For more information about the educational opportunities at the Lake Superior Railroad Museum, check out the Museum’s website.
While the Lake Superior Railroad Museum usually doesn’t host public special events, the Museum regularly hosts private special events. Typical private special events at the Lake Superior Railroad Museum include weddings, corporate retreats, birthday parties, and other celebrations.
If you’re interested in hosting a special event at the Lake Superior Railroad Museum, be sure to check out the Museum’s website, then contact the museum via phone or email. The Lake Superior Railroad Museum has specially trained employees that are designated to cater to all of your special event needs.
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Historic Union Depot, 506 W Michigan St, Duluth, MN 55802, Phone: 218-727-8025
Attraction Spotlight: Lake Superior Marine Museum
One of the most popular Great Lakes is Lake Superior. In order to give visitors an exclusive look into Lake Superior, and the surrounding area, members of the Duluth community created the Lake Superior Marine Museum. Located along Lake Superior in Duluth, Minnesota, the Lake Superior Marine Museum gives visitors a one in a kind experience.
The Lake Superior Marine Museum was founded in fall 1973. Since the Lake Superior Marine Museum opened, it has been free to the public. This is largely due to the Museum being completely owned and operated by the U.S. federal government. Although admission into the Lake Superior Marine Museum is free, visitors are encouraged to make a donation to help maintain and support the Museum.
Although there isn’t much history within the overall Lake Superior Marine Museum, there is a dense amount of historical information about the Fresnel lens, one of the exhibits at the Lake Superior Marine Museum. The Fresnel lens was installed on the South Pier of the Duluth Ship Canal in 1901. It served as the main light for this area. Fast forward to 1995, the Coast Guard loaned to historic Fresnel lens to the Lake Superior Marine Museum when a plastic lens was installed into the Inner Range Light.
Since 2001, many people have made efforts to preserve, illuminate, and display the historic Fresnel lens. One of the main people in this process is Jim Dunlap, a lampist from New York. Dunlap was instrumental in ultimately refurbishing the Fresnel lens.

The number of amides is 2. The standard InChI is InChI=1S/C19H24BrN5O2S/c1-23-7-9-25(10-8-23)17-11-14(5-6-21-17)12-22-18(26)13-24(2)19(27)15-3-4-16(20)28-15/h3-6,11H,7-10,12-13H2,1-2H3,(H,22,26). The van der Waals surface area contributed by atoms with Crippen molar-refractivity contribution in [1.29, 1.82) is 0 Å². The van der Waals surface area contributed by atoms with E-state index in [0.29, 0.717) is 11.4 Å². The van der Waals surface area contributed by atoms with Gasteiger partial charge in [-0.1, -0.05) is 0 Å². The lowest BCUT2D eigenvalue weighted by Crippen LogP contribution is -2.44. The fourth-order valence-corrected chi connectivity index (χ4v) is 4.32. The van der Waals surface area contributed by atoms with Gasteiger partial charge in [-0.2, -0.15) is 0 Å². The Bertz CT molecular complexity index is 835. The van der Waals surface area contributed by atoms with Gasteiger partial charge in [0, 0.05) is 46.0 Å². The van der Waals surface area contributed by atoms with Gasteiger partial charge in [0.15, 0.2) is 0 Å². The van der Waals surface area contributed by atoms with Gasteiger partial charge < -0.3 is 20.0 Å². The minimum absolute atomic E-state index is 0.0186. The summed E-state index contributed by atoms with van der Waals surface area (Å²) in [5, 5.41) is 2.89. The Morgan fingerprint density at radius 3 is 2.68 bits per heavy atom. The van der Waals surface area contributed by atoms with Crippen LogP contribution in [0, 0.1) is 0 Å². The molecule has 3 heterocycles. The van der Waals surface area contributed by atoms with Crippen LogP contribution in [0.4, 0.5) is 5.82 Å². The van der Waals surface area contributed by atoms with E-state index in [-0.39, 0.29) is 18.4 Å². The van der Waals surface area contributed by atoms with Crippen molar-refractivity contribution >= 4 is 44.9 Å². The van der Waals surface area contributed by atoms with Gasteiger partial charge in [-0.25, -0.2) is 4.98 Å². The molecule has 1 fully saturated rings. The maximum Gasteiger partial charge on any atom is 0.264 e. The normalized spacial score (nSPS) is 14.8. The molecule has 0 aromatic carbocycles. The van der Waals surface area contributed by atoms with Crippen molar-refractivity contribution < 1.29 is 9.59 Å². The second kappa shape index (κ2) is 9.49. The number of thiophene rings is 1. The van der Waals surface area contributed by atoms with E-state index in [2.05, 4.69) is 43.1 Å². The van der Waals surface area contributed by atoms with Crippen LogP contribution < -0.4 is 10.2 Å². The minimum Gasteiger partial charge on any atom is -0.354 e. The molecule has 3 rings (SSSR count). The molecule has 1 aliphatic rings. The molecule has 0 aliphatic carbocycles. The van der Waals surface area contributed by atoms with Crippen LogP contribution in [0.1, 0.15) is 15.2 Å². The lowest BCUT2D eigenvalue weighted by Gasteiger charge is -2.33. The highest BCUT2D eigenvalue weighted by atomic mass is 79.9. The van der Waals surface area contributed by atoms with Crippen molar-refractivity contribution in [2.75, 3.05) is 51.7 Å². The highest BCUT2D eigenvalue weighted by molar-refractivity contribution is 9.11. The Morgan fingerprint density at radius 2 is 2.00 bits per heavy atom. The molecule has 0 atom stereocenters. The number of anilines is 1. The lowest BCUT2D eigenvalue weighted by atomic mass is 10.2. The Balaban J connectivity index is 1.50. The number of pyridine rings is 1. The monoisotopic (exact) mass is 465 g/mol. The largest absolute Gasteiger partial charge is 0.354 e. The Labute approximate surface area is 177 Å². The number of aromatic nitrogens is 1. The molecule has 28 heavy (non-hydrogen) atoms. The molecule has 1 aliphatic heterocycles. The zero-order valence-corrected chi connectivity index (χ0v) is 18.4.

In order to keep an element of surprise and preserve the unique experience of visiting the Lake Superior Marine Museum, the Museum does not provide a substantial amount of information about what lies within their exhibits. Although there isn’t an extensive amount of information available about the collection at the Lake Superior Marine Museum, visitors can expect to explore:
• Demonstrations of commercial shipping in the Great Lakes throughout history.
• Information and replicas of the Aerial Lift Bridge.
• Replica cabins, which are extremely detailed and historically accurate.
• A replica of a pilothouse that one would find on an average ship in the past.
• A steam engine that takes up a whopping three stories.
• Approximately 50 scale models of various marine supplies and technology.
The Lake Superior Marine Museum has a variety of educational opportunities for school aged children and the general Duluth community. Many of the educational opportunities at the Lake Superior Marine Museum occur on a daily basis and last anywhere from 30 to 60 minutes. One of the best features of the educational opportunities at the Lake Superior Marine Museum is that every educational program is completely free of charge, even large group or school tours. It should be noted that some of the educational programs at the Lake Superior Marine Museum, like the specially guided tours, require visitors to call ahead to reserve their seat or group. Here are a few examples of the educational opportunities at the Lake Superior Marine Museum!
Who’s in Charge is a program geared towards children in kindergarten through third grade. In this program, participants will learn about what working on a ship that sails the Great Lakes is like.
Up & Down the Soo Locks utilizes a combination of story-telling, models, maps, and a film to explore how ships pass through the Soo Locks to enter or leave Lake Superior.
Pier History Tour is offered from May to September, and gives visitors the opportunity to explore the exterior of the Lake Superior Marine Museum. Participants are led by a specially trained ranger, who details historic events and stories of the pier and surrounding area of Lake Superior.
Cell Phone Tour is a unique and innovative way for visitors to explore the Lake Superior Marine Museum. To explore the Cell Phone Tour, visitors have to dial 218-213-9069, then follow the instructions. It should be noted that standard usage rates apply to the Cell Phone Tour.
After touring the Lake Superior Marine Museum, head over to the on-site Museum Gift Shop to explore the various souvenirs the shop has to offer. Inside the Museum Gift Shop, visitors can sort through various souvenirs, such as books, drinkware, and maps. Visitors can even pick up a t-shirt or baseball cap to remember their trip to the Lake Superior Marine Museum, and the Lake Superior area in general.
Lake Superior Marine Museum Association members receive a 10% discount on every purchase from the Museum Gift Shop. For more information about the Museum Gift Shop and the Lake Superior Marine Museum Association, head over to the Museum’s website.
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600 South Lake Avenue, Duluth, MN 55802, Phone: 218-720-5260